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A Lesson From The Garden - part 2 of 2
He found it about a month before, one little leaf poking out of the ground at the end of the bean row. He started to pull it up, but it looked like a squash plant, so he left it where it was. He checked it almost daily and the little plant seemed to take on a life of its own. Before long it had put out large green leaves and Preston decided that it was a pumpkin. Then, it started branching out with long, wispy tendrils that reached out and took hold of the fence. One day he looked in on it and a beautiful white flower had opened up. There, attached to the flower, was a small green fruit shaped like an hourglass. He knew then what it was; it was a gourd.
Disappointed, he thought about pulling it up. It was, after all, in the bean row, but he couldn't bring himself to do it because he enjoyed watching it too much. So, he left it where it was and every day since then he had rushed out to the garden to check on it. He spent a lot of time manipulating the vines so they would grow up the fence and it had practically covered every square inch of it. He was amazed how something that started out so small could grow so quickly.
Preston was still admiring the gourd plant when he felt something brush against his leg. He looked down and saw Misty. Her small hands were holding onto the chain link gate and her face was pressed up against it so that one eye was staring through a rusty link. She only said five words, "I like your garden Daddy," and then she looked up at him and smiled. Then, as quickly as she was there, she was gone.
Preston watched her skip away and a disturbing thought crossed his mind. Misty was, in fact, just like his precious gourd plant. The plant came up unexpectedly; so did Misty. The plant showed up in the wrong row; Misty showed up in the wrong part of his life. He was disappointed when he found out what the plant really was; he was disappointed when he found out his wife was pregnant with Misty. His heart melted as he thought about Misty. Was he treating this gourd plant better than he was treating his own daughter? How much time had he actually spent with her? How often had he really listened to what she had to say? Was it possible that he was holding a grudge against her for coming along so late in his life? Was he actually blaming her for some of his marital and financial problems? The more he meditated on it the more he shamefully realized that it was all true.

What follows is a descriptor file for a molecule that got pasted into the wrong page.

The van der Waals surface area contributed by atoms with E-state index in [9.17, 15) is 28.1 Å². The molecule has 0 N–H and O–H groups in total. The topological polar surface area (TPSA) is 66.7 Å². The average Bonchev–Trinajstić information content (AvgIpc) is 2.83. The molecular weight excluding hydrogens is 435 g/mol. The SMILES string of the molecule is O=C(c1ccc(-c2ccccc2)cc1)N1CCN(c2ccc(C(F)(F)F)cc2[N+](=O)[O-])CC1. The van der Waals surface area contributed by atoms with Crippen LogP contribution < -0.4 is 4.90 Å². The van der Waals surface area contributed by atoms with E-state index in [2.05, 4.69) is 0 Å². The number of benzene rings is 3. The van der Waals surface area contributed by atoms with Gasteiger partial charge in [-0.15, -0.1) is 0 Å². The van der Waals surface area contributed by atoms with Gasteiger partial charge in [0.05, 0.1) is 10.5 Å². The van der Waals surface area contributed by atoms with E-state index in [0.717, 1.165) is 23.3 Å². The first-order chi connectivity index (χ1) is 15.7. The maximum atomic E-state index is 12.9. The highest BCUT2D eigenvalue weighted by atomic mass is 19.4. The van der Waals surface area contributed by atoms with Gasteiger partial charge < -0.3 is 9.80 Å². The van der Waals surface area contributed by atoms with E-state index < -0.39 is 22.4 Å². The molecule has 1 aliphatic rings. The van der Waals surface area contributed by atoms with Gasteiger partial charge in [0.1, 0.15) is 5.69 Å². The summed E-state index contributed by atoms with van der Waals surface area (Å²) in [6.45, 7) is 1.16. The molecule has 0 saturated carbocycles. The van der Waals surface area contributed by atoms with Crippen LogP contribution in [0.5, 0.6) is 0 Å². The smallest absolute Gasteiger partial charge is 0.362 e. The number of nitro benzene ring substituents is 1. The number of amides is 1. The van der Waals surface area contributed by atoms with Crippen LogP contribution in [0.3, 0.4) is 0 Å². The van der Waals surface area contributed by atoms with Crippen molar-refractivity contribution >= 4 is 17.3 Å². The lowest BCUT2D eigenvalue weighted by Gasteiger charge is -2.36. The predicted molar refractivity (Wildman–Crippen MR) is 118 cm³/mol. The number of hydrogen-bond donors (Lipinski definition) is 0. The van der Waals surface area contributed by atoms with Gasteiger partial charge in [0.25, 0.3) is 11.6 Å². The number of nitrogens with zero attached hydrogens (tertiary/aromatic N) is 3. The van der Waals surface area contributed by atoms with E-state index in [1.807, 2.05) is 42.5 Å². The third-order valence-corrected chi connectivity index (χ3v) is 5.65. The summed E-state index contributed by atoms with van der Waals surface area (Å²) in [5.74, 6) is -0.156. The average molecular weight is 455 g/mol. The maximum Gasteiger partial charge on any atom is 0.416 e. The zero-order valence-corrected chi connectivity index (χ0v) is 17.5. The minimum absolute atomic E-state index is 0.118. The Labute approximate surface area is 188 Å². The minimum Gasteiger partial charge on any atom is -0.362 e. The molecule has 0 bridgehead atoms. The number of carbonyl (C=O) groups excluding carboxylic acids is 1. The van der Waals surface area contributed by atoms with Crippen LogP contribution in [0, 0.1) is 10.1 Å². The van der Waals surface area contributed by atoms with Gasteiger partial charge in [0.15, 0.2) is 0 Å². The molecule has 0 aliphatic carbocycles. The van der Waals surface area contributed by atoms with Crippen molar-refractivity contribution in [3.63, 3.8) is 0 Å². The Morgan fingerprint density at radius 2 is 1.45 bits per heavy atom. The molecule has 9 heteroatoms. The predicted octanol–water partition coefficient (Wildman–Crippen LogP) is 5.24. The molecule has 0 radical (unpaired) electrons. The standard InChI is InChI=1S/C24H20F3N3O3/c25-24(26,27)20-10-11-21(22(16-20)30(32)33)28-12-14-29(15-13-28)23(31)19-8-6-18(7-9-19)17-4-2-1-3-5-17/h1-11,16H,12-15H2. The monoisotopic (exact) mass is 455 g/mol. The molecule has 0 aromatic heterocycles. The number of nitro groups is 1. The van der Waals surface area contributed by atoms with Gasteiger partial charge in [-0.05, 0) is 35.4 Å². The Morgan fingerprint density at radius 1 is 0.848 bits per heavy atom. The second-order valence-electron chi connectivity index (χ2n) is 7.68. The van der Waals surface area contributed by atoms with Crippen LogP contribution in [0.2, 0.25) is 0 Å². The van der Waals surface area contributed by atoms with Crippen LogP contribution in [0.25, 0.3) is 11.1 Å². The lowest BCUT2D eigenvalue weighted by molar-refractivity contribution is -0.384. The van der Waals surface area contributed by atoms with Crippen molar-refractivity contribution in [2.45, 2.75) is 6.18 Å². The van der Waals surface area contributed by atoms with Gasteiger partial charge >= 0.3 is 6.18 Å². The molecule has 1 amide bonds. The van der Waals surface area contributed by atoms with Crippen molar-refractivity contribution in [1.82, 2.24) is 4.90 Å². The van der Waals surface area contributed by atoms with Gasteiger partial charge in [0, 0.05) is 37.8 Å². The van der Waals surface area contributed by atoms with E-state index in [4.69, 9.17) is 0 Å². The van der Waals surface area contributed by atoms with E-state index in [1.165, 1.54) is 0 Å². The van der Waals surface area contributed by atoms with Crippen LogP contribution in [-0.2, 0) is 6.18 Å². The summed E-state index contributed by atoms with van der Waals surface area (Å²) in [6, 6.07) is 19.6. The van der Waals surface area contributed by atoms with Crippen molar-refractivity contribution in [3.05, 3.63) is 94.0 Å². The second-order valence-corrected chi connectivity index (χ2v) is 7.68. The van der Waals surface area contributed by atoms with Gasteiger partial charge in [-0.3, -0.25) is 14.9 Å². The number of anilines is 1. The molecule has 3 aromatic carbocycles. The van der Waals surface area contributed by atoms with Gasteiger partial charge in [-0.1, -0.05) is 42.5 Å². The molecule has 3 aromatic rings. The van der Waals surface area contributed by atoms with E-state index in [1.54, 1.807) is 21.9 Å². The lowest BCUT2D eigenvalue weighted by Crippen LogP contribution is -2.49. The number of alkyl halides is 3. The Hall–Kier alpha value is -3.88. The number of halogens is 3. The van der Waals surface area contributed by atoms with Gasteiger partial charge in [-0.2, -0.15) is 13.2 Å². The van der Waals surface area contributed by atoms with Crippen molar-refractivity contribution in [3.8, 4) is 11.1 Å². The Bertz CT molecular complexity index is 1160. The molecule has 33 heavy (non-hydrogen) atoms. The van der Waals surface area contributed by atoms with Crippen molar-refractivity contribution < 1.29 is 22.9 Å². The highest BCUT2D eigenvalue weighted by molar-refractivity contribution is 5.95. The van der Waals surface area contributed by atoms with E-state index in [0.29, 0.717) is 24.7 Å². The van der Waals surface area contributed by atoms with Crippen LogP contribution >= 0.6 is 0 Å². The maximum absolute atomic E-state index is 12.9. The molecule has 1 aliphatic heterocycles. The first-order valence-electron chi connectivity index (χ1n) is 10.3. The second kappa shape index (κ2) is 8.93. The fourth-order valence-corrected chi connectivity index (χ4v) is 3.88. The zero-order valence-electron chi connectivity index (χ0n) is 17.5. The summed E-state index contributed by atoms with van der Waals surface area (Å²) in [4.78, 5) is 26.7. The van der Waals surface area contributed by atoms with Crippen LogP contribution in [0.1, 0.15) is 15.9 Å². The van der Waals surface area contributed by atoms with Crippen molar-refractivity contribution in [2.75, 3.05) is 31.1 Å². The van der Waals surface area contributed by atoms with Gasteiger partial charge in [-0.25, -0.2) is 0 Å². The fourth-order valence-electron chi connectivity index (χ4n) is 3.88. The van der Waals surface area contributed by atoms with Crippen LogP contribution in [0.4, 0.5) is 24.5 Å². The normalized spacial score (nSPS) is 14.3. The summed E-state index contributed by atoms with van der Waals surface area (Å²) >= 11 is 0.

He thought a moment and then looked back toward the flowing plant at the end of the garden. He had been so wrong about that plant. In a matter of weeks, with a little care and nurturing it had become the centerpiece of his garden. What if he would have pulled it up when it was just coming out of the ground? He would have never gotten to watch it grow or see it bloom. He would have missed out on so much.
What was he missing out on with Misty by acting the way he was? What would happen if he spent some quality time nurturing and caring for her? A sound shook him out of his thoughts and he turned to see Misty running across the yard with her arms held straight out to the side of her body. She turned and waved, "Come play with me Daddy."
Preston looked at his garden, then back at Misty. He could almost hear the gourd plant silently pleading with him to step inside the gate. There was a moment of indecision. Then, somewhere in the back of his mind a distant voice spoke to him, "Go play with her."
He spoke out loud, in answer to the voice, "But what about the garden?"
He was still thinking about it when Misty called out to him again, "Come on Daddy, play with me. Please?"
She stopped right in front of him, arms still extended, making bubbly airplane noises. Then, she stepped forward, wrapped her arms around his legs and said, "I love it when we play together Daddy."
Suddenly, the garden didn't look so enticing. With a slight tremor in his voice he said, "So do I Honey. So do I."
And this time... he really meant it.
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What a really beautiful story!I found I had tears in my eyes at the end.
Thanks. I love a heart felt story. More please.
Love the way it ends, a touching story.
This reminds me of a short story I would have read in Reader's Digest many moons ago. I thought it was excellent EG! Wish I could write so clear headed and creative as you.